Saturday, November 2, 2013

Getting the Flock Ready for Winter


Getting the Flock Ready
for Winter

This article was first published under the title “Preparing the Flock for Winter” in the October/November 2011 issue of Backyard Poultry Magazine

Here in the mid-Atlantic, Zone 7a, winter means that water routinely freezes, plants are dormant, and days are considerably shorter—and nights commensurately longer—than in summer. Winter storms bring driving snow or high winds combined with brutally cold temperatures. Such conditions pose challenges to keeping the flock happy, healthy, and naturally fed. Fortunately, domestic fowl are pretty tough critters and can sail through winter with a little help from us. Let me share with you what I do to prepare the flock for a season that can be lean, mean, and cold.

I like to allow my birds outside as much as I can, even in winter. However, they inevitably spend more time inside during winter, if only because the nights are so much longer, though drifted snow as well may keep them inside full-time for a week or two. Housing choices must ensure that, despite the greatest confinement they experience all year, they remain healthy, comfortable, and free from stress.

Deep Litter
Since chickens do much of their pooping at night, long nights mean a heavier deposition of droppings. The best way to deal with manure in the coop is deep high-carbon litter over an earth floor. Not only is a deep litter house more wholesome for the birds, it is more pleasant for me—and best of all, the busily scratching chickens do most of the work of manure management.

When preparing for winter, I stockpile great mounds of oak leaves, my favorite litter material because I get them free from a neighbor; they are tough and high in carbon, so they break down slowly while absorbing the nitrogen from large quantities of droppings; and they produce a compost for the garden and elsewhere on the landscape that creates a lot of residual humus.

Note that, contra advice to thoroughly clean out old litter in the coop, Inever clean out all the litter. A major value of an established deep litter is that it is a biological circus—trillions of microorganisms breaking down carbon, using nitrogen in the poops as fuel. Why inhibit all that action? When I remove well broken down litter, I leave at least half of it in place to inoculate new litter.

I monitor the litter closely and frequently add fresh leaves from my stockpile to prevent the nitrogen from getting out of balance with the carbon in the mix. Should that happen, generation of ammonia would not only waste nitrogen in the final compost (ammonia is a gas of nitrogen, NH3), but would harm the birds’ delicate respiratory tissues. Working with deep litter has taught me to “read” its condition and to add fresh leaves before getting that first whiff of ammonia. For more on using deep litter, see “When Life Gives You Lemons . . . ”.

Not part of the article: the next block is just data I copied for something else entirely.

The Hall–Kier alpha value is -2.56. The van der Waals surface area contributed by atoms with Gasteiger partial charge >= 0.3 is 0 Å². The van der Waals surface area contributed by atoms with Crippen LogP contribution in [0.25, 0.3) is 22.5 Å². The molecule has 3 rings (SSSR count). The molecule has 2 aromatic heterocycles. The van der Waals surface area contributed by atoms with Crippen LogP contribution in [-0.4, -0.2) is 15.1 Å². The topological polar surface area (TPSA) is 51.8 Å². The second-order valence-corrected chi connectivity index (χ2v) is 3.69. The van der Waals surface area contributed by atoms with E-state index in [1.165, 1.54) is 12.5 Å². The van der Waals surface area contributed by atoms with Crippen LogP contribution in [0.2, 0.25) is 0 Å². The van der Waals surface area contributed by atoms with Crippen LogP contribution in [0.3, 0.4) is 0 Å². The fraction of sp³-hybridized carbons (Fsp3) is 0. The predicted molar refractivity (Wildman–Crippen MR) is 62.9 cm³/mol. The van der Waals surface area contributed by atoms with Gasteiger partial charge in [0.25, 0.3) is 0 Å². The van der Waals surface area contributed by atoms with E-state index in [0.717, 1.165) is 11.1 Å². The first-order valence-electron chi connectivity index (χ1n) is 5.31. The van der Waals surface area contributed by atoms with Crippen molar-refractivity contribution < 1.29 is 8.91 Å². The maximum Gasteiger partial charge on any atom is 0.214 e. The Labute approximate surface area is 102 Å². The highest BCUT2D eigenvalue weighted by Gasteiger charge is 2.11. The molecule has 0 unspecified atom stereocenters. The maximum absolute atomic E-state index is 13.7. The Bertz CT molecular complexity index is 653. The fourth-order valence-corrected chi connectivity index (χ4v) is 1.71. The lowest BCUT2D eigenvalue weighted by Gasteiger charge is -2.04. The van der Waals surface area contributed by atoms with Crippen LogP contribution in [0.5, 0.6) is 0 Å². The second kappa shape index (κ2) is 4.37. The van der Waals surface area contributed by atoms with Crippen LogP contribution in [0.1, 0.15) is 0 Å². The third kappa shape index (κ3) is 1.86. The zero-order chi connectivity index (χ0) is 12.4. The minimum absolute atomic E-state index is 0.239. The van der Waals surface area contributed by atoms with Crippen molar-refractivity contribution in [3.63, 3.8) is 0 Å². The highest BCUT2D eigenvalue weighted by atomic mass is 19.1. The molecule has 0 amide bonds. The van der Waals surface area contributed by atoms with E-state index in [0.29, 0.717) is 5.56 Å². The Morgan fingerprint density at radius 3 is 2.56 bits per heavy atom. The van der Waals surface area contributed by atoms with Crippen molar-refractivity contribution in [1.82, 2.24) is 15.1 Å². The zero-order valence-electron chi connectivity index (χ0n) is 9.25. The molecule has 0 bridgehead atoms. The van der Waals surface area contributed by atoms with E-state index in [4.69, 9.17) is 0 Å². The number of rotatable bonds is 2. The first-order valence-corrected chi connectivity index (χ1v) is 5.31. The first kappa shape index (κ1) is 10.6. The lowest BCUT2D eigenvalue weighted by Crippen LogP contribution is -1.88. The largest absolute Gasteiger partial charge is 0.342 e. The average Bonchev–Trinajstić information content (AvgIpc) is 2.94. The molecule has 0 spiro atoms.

I am often asked “How do you heat the henhouse in winter?” or “Do you insulate the coop?” Emphatically, I do neither. In earlier winters I shut up the henhouse as tightly as I could at night, but changed that practice after reading Fresh-Air Poultry Houses: The Classic Guide to Open-Front Chicken Coops for Healthier Poultry (a republication byNorton Creek Press of Prince T. Woods’s Modern Fresh-Air Poultry Houses , originally published in 1924). Remember that our poultry’s marvelous plumage makes them supremely resistant to low temperatures, so long as they stay dry, especially when harsh winds kick up. Consider as well that both the increased manure dropped in the winter house, and the exhalations of the birds, generate a lot of humidity. Trapping that moisture inside a tight coop creates damp conditions that increase the likelihood of molds and such respiratory diseases as coryza, Newcastle disease, and infectious bronchitis. Abundant, constant air exchange keeps the flock much healthier than heating the henhouse or trying to seal out cold temperatures.

The Small-Scale Poultry Flock

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This article is Copyright by Harvey Ussery and reprinted with permission. Harvey Ussery is the author of The Small Scale Poultry Flock (Chelsea Green, 2011), on sale in Premier's book section. Visit Harvey's website